Brighton Kemptown (UK Parliament constituency)
for the House of Commons
Boundary of Brighton, Kemptown in East Sussex.
Location of East Sussex within England.
|Population||91,567 (2011 census)|
|Electorate||66,557 (December 2010)|
|Member of parliament||Simon Kirby (Conservative)|
|Number of members||One|
|European Parliament constituency||South East England|
Brighton, Kemptown is a constituency[n 1] in the House of Commons of the UK Parliament covering the eastern portion of the city of Brighton and Hove including Kemptown and part of the Lewes District, represented since 2010 by Simon Kirby of the Conservative Party.[n 2]
- 1 Boundaries
- 2 Constituency profile
- 3 History
- 4 Members of Parliament
- 5 Elections
- 6 See also
- 7 Notes
- 8 References
- 9 External links
1950-1983: The County Borough of Brighton wards of Elm Grove, Hanover, King's Cliff, Lewes Road, Moulsecoomb, Pier, Queen's Park, Rottingdean, and St John's.
1983-1997: The Borough of Brighton wards of Hanover, King's Cliff, Marine, Moulsecoomb, Queen's Park, Rottingdean, Tenantry, and Woodingdean.
1997-2010: The Borough of Brighton wards of King’s Cliff, Marine, Moulsecoomb, Queen’s Park, Rottingdean, Tenantry, and Woodingdean; and the District of Lewes wards of East Saltdean, Peacehaven East, Peacehaven North, Peacehaven West, and Telscombe Cliffs.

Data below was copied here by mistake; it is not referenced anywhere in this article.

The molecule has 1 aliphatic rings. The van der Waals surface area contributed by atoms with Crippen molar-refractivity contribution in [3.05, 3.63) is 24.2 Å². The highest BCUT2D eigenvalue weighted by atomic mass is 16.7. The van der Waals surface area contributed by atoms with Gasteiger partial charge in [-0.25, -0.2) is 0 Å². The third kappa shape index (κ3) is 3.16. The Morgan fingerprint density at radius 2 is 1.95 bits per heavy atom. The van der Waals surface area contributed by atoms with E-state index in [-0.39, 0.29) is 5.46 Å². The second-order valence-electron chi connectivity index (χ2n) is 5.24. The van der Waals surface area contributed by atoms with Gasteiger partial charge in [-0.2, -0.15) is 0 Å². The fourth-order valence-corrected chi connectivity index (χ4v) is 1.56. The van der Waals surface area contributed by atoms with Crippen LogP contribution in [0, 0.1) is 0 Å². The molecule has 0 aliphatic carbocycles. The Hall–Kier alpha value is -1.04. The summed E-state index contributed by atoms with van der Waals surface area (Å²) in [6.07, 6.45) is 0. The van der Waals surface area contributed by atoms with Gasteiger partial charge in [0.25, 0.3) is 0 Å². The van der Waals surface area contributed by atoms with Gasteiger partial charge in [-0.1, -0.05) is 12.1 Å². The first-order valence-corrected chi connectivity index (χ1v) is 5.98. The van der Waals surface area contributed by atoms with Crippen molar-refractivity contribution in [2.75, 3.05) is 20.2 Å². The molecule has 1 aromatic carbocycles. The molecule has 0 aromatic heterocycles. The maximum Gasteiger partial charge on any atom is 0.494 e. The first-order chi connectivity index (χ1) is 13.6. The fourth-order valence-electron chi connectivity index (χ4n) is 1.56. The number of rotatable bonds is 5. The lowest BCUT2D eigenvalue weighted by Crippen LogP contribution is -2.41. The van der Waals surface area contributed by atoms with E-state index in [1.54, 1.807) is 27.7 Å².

2010–present: The City of Brighton and Hove wards of East Brighton, Moulsecoomb and Bevendean, Queen’s Park, Rottingdean Coastal, and Woodingdean; and the District of Lewes wards of East Saltdean and Telscombe Cliffs, Peacehaven East, Peacehaven North, and Peacehaven West.
The constituency takes in the eastern part of Brighton and semi-rural suburbs and villages stretching out to the east. From west to east it includes Queen's Park; Kemptown, the centre of Brighton's vibrant gay community; the council estates of Whitehawk and Moulsecoomb; and beyond the racecourse affluent and genteel coastal villages like Woodingdean, Saltdean and the town of Peacehaven.